Why is a woman’s worth so directly tied to whether or not they are sexually active? And why is a woman who isn’t sexually active seen as superior to one who is? These misguided and outdated beliefs likely stem from a variety of issues, such as a lack of comprehensive sexual education in high schools and media sources that reinforce the idea that women who are sexually active are “sluts.” But it boils down to the fact that society as a whole continues to maintain that sex is bad…if it’s a woman who is sexually active.

The cold, hard truth is that a woman owning and even *gasp* being proud of her sexuality scares people. Women who engage in consensual sex, especially while in high school, often get a reputation among their peers as “slutty” or “promiscuous;” Yet, men who are sexually active are applauded for their actions. Furthermore, women are encouraged to retain their virginity and remain “innocent”, whereas men are applauded for losing their. Why are women shamed for doing the same thing men do? Why do we still buy into this horrifyingly sexist double standard?

As a society we should be striving to be progressive, and to be fair, we have taken steps in this direction. But no society can honestly call itself progressive while it still enforces this double standard for men and women. Unfortunately, these sexist beliefs are so deeply ingrained in our culture that we do not notice even when it affects our behavior. We give women this ideal of innocence to strive for in order to be seen as “good.” In this way society reinforces the harmful notion that women should be ashamed of their sexuality.

Innocence itself is not the criminal here. It is a word, and a word only has the power that we choose to give it. But this word is far too often used to praise women who are not sexually active, helping society to maintain a sexist double standard. Someone’s “goodness” should not be based on whether are not that person is sexually active. All women should be respected, regardless of their perceived “innocence.”

What Prince Charming Teaches Women

Most of us grew up watching the classic Disney movies: Cinderella, Sleeping Beauty, Lion King, Mulan, etc. As young children, these fairytales were fun to watch, entertaining us for hours. But as I’ve gotten older, I’ve slowly become aware of just how sexist most of these Disney movies actually are.

In nearly every Disney movie (although, the company is making some improvements with more recent films), there is a Prince Charming. He does not get a name- he is simply Charming. This shows you just how shallow this character really is. In none of the movies does the Prince develop a complex character, or think for himself; rather, he sees a woman that he desires and decides that she must belong to him.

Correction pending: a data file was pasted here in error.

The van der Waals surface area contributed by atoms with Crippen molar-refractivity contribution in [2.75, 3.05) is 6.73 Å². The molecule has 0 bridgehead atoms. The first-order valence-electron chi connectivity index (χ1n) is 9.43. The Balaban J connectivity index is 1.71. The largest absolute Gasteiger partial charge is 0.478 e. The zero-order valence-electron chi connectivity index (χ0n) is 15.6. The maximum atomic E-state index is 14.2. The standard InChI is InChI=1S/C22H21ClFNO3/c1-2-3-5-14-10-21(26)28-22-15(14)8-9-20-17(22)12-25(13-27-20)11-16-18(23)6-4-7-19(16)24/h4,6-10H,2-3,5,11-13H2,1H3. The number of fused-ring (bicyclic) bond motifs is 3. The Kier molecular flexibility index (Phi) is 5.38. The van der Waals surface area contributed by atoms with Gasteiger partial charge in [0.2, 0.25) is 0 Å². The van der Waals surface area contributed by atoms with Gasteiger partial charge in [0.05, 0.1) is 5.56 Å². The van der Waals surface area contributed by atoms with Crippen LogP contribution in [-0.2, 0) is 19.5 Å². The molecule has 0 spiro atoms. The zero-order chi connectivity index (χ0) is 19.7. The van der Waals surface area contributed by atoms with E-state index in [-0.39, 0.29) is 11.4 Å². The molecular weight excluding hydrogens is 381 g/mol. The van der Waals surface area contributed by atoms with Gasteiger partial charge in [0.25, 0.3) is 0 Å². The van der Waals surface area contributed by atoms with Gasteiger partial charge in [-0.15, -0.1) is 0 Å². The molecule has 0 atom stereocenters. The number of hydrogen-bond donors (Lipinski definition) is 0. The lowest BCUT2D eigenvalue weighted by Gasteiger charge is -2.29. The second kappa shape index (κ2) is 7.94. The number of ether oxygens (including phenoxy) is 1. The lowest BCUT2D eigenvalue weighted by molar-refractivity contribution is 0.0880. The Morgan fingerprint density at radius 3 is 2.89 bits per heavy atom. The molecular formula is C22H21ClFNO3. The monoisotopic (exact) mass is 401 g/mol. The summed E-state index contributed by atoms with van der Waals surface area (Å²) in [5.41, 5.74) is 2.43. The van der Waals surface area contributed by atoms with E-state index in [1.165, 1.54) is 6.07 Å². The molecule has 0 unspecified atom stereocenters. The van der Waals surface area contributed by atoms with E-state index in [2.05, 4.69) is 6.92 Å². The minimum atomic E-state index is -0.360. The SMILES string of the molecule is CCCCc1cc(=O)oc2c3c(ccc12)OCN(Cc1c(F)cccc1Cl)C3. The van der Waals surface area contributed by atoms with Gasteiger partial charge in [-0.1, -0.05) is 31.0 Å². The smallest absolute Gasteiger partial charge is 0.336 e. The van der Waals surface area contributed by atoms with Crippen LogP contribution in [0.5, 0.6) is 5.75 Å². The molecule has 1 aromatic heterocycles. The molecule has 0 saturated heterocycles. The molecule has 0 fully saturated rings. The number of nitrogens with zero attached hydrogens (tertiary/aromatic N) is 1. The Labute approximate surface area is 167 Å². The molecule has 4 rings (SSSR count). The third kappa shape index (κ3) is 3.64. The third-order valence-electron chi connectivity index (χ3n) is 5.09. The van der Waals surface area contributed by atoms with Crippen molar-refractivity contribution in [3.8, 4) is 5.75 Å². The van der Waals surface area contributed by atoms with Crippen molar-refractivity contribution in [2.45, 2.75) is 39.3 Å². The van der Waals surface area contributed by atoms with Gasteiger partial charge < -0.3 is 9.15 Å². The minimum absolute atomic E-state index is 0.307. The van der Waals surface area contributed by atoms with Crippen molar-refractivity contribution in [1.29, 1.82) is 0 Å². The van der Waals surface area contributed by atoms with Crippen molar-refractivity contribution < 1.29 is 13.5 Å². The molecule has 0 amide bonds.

While that is certainly problematic, the main issue with Disney’s films is that the main female character’s sole purpose in the story is to find a man. Let’s take Cinderella. She slaves away in the house all day, but instead of dreaming of getting out and running her own business, for example, she dreams of finding a prince. Another case: Sleeping Beauty literally will never get to live out the rest of her life unless her “true love” finds her.

What this is teaching young, impressionable girls is that they should strive to get a man’s attention. Very few Disney movies focus on the female character’s brain, or personality. In my evaluation, nearly all of these characters are horrifically vapid; they have no personality, and the sole point of their story is to find their prince and live happily ever after. We tell girls that they should work hard, not to do well in life and be successful on their own merit, but to get a prince to marry her. These stories continue to reinforce the message that a woman needs a man in order to have a “happy ending.”

Now, there are some Disney movies with redeeming qualities. One example that comes to mind is Mulan. She dresses up as a man (incredibly progressive for the time the movie was made), and fights in the army. She saves her country, and gets national recognition. While certainly an inspiring role model, even SHE ends up seeking the approval of a man.